Today marks the final week of the Buckeye Leaders at the Library program for the 2015 fall semester. As I write this, I am sitting in my small apartment, bad coffee at my right hand, taking a break after organizing the snacks for the five weekly sites. This has become my routine. On Mondays, I get up for class, then meet my coworker to pick up a tremendous amount of goodies for the kids: everything needed for the upcoming week. I get back, toss everything across the small kitchen table and divide it up into five bulging grocery. I tie the flimsy plastic arms together, hoping they don’t rip this time, then take a seat. I may get up to wash some dishes or complete a small piece of homework before I leave for the Linden program. Other times I’ll just have a good sit. And some bad coffee.
This is my Monday now. It is mostly dedicated to BCEC work; I prep for the subsequent three days at different Columbus Metro Library branches, helping out with homework, reading, and doing my best to put on great programs for great kids – not to mention the snacks. It was daunting at the beginning, but I settled upon a way to make it work. I spend twelve hours each week directly working with kids from Linden, Livingston, Franklinton, and Hilltop. We also have a program at MLK, but it happens at the same time as another. It kills me that I can’t be there as well. I spend about another five hours in transit. I am dropping off supplies for the folks at MLK, going to and from all of the branches, giving volunteers rides, and picking up supplies every Monday. I spend another three hours or so doing everything else it takes to keep the engine running. What supplies did I forget? Did I follow up with those interested volunteers? How many people do I need to interview today?
At times like this, having a good sit can be intoxicating. Sometimes it calms me down, but other times, I just want to stay glued to the chair. Sometimes I don’t want to start the week and drive past high to 17th to Cleveland and go north to Linden. Sometimes the selfish part of me just wants to stay in my apartment, clean some dishes, put on music, and drink bad coffee. This is the same part of me that hits the snooze button in the morning when I need to catch up on prep for classes. You likely have a similar version of your self you’ve come to know over the years.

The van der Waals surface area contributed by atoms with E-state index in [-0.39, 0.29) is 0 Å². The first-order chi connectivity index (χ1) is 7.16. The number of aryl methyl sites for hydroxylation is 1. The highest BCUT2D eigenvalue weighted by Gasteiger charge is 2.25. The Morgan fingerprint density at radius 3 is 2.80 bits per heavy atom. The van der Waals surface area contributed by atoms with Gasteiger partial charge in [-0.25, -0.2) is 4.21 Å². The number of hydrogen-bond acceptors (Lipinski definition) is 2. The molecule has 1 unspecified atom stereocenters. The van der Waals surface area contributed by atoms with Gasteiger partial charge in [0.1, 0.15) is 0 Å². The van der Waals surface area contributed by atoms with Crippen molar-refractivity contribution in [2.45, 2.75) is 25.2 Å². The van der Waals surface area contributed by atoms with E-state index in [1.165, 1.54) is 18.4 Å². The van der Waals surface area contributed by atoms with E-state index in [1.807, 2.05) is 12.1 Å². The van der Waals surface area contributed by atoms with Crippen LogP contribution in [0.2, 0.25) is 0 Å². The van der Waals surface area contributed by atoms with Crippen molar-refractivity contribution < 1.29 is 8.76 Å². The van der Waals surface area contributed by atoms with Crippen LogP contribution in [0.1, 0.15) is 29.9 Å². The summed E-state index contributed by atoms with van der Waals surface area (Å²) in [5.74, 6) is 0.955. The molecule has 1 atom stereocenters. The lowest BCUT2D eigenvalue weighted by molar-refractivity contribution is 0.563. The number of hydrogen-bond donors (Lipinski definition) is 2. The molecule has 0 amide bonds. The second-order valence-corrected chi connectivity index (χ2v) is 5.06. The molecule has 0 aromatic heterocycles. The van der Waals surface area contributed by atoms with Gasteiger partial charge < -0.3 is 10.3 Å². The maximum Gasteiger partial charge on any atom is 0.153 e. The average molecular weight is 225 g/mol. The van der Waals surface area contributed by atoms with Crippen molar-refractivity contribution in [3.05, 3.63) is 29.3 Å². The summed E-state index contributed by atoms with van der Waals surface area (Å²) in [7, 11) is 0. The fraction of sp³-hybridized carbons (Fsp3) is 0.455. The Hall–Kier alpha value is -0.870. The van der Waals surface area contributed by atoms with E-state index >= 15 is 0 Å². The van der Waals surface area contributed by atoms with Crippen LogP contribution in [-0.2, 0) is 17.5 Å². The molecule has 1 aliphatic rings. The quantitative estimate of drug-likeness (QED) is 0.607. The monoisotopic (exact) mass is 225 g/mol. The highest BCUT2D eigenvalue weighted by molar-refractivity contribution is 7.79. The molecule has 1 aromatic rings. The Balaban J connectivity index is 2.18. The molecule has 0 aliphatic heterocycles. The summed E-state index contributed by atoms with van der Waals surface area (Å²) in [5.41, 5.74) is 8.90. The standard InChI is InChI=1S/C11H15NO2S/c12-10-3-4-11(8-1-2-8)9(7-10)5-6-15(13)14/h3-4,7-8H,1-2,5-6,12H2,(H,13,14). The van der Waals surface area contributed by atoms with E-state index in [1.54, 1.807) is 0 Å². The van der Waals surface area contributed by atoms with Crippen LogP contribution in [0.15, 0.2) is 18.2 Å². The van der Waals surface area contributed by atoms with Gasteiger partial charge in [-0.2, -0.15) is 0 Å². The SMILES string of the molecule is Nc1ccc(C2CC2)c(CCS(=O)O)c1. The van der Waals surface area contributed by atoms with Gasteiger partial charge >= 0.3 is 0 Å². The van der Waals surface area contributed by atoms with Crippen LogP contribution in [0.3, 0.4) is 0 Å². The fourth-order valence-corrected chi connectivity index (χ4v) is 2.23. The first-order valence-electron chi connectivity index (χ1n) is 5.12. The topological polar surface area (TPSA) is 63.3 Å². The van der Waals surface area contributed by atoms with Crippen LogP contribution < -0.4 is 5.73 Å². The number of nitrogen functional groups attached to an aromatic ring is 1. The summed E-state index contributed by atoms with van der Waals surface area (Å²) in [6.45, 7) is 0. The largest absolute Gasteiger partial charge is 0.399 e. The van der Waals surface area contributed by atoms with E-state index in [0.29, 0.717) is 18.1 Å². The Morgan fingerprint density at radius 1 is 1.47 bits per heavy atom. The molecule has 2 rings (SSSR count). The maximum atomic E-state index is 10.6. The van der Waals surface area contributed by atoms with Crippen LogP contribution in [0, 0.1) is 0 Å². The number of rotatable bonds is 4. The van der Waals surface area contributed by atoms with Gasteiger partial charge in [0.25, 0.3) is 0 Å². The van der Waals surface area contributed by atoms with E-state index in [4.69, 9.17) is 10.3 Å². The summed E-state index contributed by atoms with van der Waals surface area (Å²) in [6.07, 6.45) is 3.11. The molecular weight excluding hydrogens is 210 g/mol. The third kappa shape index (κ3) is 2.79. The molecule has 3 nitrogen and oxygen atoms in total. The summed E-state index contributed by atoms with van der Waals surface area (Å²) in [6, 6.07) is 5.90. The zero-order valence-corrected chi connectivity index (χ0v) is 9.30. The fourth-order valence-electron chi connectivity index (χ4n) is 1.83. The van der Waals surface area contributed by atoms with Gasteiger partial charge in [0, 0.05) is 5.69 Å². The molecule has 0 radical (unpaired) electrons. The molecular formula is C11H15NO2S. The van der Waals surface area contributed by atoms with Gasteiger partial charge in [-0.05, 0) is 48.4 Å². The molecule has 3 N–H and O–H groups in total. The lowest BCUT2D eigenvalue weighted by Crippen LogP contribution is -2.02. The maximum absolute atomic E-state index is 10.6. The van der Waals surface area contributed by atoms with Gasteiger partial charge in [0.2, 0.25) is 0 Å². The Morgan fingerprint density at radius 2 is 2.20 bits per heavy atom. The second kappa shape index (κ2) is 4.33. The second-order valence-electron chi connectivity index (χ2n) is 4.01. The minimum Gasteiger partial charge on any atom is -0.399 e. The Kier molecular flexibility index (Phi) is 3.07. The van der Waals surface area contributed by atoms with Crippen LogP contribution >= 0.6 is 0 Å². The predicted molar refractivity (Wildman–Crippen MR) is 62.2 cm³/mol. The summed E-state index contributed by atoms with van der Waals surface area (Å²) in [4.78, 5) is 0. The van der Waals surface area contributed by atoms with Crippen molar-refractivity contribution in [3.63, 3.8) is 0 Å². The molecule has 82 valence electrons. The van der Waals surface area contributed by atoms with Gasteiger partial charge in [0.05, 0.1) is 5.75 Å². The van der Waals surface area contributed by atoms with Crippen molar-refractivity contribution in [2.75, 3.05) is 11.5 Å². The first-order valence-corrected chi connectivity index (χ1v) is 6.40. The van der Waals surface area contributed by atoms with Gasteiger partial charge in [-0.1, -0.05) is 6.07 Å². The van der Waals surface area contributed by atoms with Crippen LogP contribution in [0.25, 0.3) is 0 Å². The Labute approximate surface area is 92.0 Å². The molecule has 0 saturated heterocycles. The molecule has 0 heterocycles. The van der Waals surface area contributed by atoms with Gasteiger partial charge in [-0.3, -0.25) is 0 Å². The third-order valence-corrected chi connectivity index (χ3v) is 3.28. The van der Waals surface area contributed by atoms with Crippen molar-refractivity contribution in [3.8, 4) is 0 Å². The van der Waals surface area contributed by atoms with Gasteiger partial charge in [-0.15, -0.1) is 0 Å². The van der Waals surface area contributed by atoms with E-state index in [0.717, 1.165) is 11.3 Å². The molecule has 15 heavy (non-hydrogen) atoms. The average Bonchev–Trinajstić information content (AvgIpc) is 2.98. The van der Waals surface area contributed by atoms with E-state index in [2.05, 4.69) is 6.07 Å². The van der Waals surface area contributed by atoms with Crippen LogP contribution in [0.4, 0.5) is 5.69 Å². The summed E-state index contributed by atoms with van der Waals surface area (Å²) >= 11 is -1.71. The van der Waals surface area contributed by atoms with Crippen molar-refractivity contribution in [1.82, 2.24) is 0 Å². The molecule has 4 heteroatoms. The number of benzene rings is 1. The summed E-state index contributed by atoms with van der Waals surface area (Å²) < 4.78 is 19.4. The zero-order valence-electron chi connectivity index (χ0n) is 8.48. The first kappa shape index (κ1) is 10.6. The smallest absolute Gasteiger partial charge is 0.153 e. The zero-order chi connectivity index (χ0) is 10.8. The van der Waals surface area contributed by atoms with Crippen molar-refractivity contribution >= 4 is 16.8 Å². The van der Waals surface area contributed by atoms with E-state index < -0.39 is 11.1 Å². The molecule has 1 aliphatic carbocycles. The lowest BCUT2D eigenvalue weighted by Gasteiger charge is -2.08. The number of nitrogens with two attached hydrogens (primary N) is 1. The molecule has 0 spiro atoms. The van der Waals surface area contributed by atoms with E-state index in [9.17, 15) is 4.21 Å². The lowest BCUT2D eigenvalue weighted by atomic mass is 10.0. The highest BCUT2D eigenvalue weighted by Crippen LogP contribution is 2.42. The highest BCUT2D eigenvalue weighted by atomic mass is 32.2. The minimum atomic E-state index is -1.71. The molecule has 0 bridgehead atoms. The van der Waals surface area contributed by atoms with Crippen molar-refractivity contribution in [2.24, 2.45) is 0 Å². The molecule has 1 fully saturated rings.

But I always go. And as soon as I am there, I can’t even remember the part of me that would do anything else with my time. A couple snapshots of things that have happened this year: kids at Linden in teams helping each other make butter like it was the most important task of the day; kids at Livingston having an impromptu meditation session as a throwback to an earlier week’s lesson; kids at MLK being challenged by programs on DNA, fractals, and optics, presented by OSU’s budding experts in those fields; kids at Franklinton running back and forth to sort rubbish for a recycling relay; kids at Hilltop insisting to act out stories for each other when we had only planned to write them; kids opening up about the family member’s they’ve lost over the years, then turning the page and continuing to read their short book to you.
There are some difficult days. Sometimes I feel as bad as my coffee tastes. Sometimes I think it’s not doing any good and that the problems that these children face are bigger than anything I will ever face. But then I have a good sit and think. I reframe and recenter. All experiences, great and terrible, impel me onward, giving me the fuel to keep bringing my bundles of snacks to the kids who run up for a hug and make fun of my hair.
So I’ll stand up now. And stay hopeful. And keep shuffling toward a better Columbus.